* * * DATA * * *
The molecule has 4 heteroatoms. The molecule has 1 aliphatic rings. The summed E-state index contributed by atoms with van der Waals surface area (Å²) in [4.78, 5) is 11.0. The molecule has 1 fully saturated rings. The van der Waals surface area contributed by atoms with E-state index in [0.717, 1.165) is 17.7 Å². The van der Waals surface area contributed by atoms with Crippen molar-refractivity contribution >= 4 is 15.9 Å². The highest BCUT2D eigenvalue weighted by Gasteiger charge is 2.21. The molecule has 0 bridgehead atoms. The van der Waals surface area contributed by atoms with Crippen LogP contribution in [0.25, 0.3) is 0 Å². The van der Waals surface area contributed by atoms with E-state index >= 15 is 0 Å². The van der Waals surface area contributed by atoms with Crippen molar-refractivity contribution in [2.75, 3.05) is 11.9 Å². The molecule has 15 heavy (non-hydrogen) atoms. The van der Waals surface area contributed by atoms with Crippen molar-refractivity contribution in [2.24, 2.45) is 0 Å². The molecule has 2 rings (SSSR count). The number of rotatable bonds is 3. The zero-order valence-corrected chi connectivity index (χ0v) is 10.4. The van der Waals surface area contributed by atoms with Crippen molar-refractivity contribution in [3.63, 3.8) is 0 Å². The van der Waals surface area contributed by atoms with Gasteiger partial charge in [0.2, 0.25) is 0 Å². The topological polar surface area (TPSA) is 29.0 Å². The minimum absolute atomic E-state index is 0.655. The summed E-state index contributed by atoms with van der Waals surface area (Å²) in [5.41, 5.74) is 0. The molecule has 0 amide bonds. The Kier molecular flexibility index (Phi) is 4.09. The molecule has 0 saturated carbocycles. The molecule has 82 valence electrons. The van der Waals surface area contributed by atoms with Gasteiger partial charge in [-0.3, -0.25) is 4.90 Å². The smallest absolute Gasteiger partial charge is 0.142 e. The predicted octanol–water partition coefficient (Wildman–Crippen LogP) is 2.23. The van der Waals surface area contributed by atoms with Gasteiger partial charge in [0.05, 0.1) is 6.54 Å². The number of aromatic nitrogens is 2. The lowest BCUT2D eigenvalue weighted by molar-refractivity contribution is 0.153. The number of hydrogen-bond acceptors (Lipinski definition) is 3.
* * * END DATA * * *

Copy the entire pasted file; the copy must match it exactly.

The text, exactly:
The molecule has 4 heteroatoms. The molecule has 1 aliphatic rings. The summed E-state index contributed by atoms with van der Waals surface area (Å²) in [4.78, 5) is 11.0. The molecule has 1 fully saturated rings. The van der Waals surface area contributed by atoms with E-state index in [0.717, 1.165) is 17.7 Å². The van der Waals surface area contributed by atoms with Crippen molar-refractivity contribution >= 4 is 15.9 Å². The highest BCUT2D eigenvalue weighted by Gasteiger charge is 2.21. The molecule has 0 bridgehead atoms. The van der Waals surface area contributed by atoms with Crippen LogP contribution in [0.25, 0.3) is 0 Å². The van der Waals surface area contributed by atoms with E-state index >= 15 is 0 Å². The van der Waals surface area contributed by atoms with Crippen molar-refractivity contribution in [2.75, 3.05) is 11.9 Å². The molecule has 15 heavy (non-hydrogen) atoms. The van der Waals surface area contributed by atoms with Crippen molar-refractivity contribution in [2.24, 2.45) is 0 Å². The molecule has 2 rings (SSSR count). The number of rotatable bonds is 3. The zero-order valence-corrected chi connectivity index (χ0v) is 10.4. The van der Waals surface area contributed by atoms with Crippen molar-refractivity contribution in [3.63, 3.8) is 0 Å². The van der Waals surface area contributed by atoms with Gasteiger partial charge in [0.2, 0.25) is 0 Å². The topological polar surface area (TPSA) is 29.0 Å². The minimum absolute atomic E-state index is 0.655. The summed E-state index contributed by atoms with van der Waals surface area (Å²) in [5.41, 5.74) is 0. The molecule has 0 amide bonds. The Kier molecular flexibility index (Phi) is 4.09. The molecule has 0 saturated carbocycles. The molecule has 82 valence electrons. The van der Waals surface area contributed by atoms with Gasteiger partial charge in [-0.3, -0.25) is 4.90 Å². The smallest absolute Gasteiger partial charge is 0.142 e. The predicted octanol–water partition coefficient (Wildman–Crippen LogP) is 2.23. The van der Waals surface area contributed by atoms with Gasteiger partial charge in [0.05, 0.1) is 6.54 Å². The number of aromatic nitrogens is 2. The lowest BCUT2D eigenvalue weighted by molar-refractivity contribution is 0.153. The number of hydrogen-bond acceptors (Lipinski definition) is 3.